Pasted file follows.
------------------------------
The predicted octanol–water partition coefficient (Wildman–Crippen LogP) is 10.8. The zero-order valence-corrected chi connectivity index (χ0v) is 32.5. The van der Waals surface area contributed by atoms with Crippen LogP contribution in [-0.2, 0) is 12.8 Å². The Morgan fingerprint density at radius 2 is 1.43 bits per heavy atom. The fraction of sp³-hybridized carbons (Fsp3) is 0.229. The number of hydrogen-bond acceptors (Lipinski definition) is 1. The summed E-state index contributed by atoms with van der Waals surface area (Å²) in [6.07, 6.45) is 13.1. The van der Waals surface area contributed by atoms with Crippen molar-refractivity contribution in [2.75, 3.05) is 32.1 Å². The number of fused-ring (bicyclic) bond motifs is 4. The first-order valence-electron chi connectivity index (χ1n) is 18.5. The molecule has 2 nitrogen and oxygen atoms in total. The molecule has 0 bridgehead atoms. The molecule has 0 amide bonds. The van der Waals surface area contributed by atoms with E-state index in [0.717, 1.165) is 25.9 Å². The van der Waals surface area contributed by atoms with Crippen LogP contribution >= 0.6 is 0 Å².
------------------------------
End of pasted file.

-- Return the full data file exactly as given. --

The predicted octanol–water partition coefficient (Wildman–Crippen LogP) is 10.8. The zero-order valence-corrected chi connectivity index (χ0v) is 32.5. The van der Waals surface area contributed by atoms with Crippen LogP contribution in [-0.2, 0) is 12.8 Å². The Morgan fingerprint density at radius 2 is 1.43 bits per heavy atom. The fraction of sp³-hybridized carbons (Fsp3) is 0.229. The number of hydrogen-bond acceptors (Lipinski definition) is 1. The summed E-state index contributed by atoms with van der Waals surface area (Å²) in [6.07, 6.45) is 13.1. The van der Waals surface area contributed by atoms with Crippen molar-refractivity contribution in [2.75, 3.05) is 32.1 Å². The number of fused-ring (bicyclic) bond motifs is 4. The first-order valence-electron chi connectivity index (χ1n) is 18.5. The molecule has 2 nitrogen and oxygen atoms in total. The molecule has 0 bridgehead atoms. The molecule has 0 amide bonds. The van der Waals surface area contributed by atoms with E-state index in [0.717, 1.165) is 25.9 Å². The van der Waals surface area contributed by atoms with Crippen LogP contribution >= 0.6 is 0 Å².